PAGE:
1775 ENGLISH POETRY 1579-1830: SPENSER AND THE TRADITION

Rev. Robert Colvill

A Lady, "The Chaplet, to the Reverend and Ingenious Mr. Colvill" Weekly Magazine or Edinburgh Amusement 29 (29 July 1775) 113-14.



Sweet Bard! whose chaste impassion'd song
Steals on the soul, where smoothly glide,
Wand'ring her fertile isles among,
The streams of Fortha's silver tide.

This chaplet from the tuneful hill
I cull'd for thee one careful morn,
When Maia, bath'd in sorrow's well,
Fresh flow'rets wak'd thee to adorn.

Let the gaudy, sportive Muses,
With ideal sorrows flow;
Better he who artless chuses
Melting strains of real woe.

He, with sadly pleasing anguish,
FALLING GREATNESS shall deplore;
Aid the friendless, doom'd to languish—
Wipe the rain from ev'ry flow'r.

He from fairest truth shall borrow
Strains which sacred grief impart;
He unlock the springs of sorrow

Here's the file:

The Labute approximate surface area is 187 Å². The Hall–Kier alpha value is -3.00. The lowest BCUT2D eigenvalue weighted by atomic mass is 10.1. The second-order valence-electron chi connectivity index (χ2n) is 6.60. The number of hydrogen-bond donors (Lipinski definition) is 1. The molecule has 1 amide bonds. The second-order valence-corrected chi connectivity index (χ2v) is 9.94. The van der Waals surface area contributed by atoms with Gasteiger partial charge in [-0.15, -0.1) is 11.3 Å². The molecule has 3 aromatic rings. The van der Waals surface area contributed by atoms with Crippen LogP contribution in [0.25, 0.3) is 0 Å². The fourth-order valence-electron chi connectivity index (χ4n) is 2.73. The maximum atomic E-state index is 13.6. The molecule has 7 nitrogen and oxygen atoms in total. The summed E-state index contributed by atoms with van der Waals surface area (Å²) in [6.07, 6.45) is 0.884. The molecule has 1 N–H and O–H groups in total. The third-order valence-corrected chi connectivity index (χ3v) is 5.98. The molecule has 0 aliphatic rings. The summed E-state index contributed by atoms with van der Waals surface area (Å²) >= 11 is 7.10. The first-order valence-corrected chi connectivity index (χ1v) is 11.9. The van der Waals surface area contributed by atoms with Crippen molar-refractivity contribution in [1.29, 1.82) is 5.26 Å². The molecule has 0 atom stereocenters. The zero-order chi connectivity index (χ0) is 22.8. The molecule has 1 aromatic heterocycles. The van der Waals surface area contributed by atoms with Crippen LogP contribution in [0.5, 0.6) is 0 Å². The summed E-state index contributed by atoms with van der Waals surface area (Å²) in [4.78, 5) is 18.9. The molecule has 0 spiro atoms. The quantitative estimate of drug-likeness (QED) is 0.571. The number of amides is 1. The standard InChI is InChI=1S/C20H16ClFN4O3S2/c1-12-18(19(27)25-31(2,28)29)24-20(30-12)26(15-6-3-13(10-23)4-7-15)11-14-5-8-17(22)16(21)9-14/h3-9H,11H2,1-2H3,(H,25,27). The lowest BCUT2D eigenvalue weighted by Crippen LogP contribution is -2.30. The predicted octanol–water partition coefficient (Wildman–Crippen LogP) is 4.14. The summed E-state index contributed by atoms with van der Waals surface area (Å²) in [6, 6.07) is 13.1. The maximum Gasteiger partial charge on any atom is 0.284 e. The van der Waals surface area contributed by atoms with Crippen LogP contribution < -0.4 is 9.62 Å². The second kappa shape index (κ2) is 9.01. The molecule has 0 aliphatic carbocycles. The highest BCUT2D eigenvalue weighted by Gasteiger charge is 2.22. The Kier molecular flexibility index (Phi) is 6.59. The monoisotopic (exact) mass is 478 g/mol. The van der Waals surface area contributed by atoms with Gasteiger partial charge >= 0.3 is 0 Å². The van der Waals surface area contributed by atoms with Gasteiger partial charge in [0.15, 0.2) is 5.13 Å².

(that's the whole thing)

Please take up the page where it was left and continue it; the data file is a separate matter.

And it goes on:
That bedew the feeling heart.

Pensive o'er his mournful dittay,
Him the list'ning virgin throng,
Shedding angel tears of pity,
Oft shall hear the woods among.

From the smiles of fortune turning,
From the blaze of pow'r and pride,
Virtue's injur'd shrine adorning,
Fame with thee shall still abide.

Round thy brow fresh flow'rets wreathing,
She transmit the Poet's name;
In her hallow'd page bequeathing
His best meed, immortal fame.
St. James's Place, June 1775.

See Mr. Colvill's Poems to the countess of Sutherland, gen. de Paoli, to Sir Robert Murray Keith, and the Albion Princess, lately published.